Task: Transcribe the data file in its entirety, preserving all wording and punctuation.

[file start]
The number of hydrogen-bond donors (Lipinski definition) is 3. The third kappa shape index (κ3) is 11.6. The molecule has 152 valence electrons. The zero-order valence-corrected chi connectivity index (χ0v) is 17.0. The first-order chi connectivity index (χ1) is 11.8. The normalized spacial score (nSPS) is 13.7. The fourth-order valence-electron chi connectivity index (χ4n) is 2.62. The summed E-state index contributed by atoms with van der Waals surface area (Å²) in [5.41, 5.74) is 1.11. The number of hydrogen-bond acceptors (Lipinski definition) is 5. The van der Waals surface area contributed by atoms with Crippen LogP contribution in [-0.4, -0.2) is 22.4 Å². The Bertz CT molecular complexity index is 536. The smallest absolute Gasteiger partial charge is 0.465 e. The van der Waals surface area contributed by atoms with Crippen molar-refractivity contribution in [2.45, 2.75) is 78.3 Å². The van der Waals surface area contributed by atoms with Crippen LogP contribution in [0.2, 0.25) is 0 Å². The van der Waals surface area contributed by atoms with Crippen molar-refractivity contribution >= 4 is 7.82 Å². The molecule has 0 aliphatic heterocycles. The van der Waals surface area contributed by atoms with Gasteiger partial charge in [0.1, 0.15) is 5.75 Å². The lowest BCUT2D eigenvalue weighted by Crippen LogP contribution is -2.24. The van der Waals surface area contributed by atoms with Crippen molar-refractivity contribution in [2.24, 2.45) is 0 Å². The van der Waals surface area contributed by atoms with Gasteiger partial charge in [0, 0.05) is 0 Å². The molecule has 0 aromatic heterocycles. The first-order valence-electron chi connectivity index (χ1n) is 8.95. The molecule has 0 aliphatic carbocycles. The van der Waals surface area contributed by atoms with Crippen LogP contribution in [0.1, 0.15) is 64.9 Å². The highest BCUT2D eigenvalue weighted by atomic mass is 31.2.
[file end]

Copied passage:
The number of hydrogen-bond donors (Lipinski definition) is 3. The third kappa shape index (κ3) is 11.6. The molecule has 152 valence electrons. The zero-order valence-corrected chi connectivity index (χ0v) is 17.0. The first-order chi connectivity index (χ1) is 11.8. The normalized spacial score (nSPS) is 13.7. The fourth-order valence-electron chi connectivity index (χ4n) is 2.62. The summed E-state index contributed by atoms with van der Waals surface area (Å²) in [5.41, 5.74) is 1.11. The number of hydrogen-bond acceptors (Lipinski definition) is 5. The van der Waals surface area contributed by atoms with Crippen LogP contribution in [-0.4, -0.2) is 22.4 Å². The Bertz CT molecular complexity index is 536. The smallest absolute Gasteiger partial charge is 0.465 e. The van der Waals surface area contributed by atoms with Crippen molar-refractivity contribution in [2.45, 2.75) is 78.3 Å². The van der Waals surface area contributed by atoms with Crippen LogP contribution in [0.2, 0.25) is 0 Å². The van der Waals surface area contributed by atoms with Crippen molar-refractivity contribution >= 4 is 7.82 Å². The molecule has 0 aliphatic heterocycles. The van der Waals surface area contributed by atoms with Gasteiger partial charge in [0.1, 0.15) is 5.75 Å². The lowest BCUT2D eigenvalue weighted by Crippen LogP contribution is -2.24. The van der Waals surface area contributed by atoms with Crippen molar-refractivity contribution in [2.24, 2.45) is 0 Å². The van der Waals surface area contributed by atoms with Gasteiger partial charge in [0, 0.05) is 0 Å². The molecule has 0 aromatic heterocycles. The first-order valence-electron chi connectivity index (χ1n) is 8.95. The molecule has 0 aliphatic carbocycles. The van der Waals surface area contributed by atoms with Crippen LogP contribution in [0.1, 0.15) is 64.9 Å². The highest BCUT2D eigenvalue weighted by atomic mass is 31.2.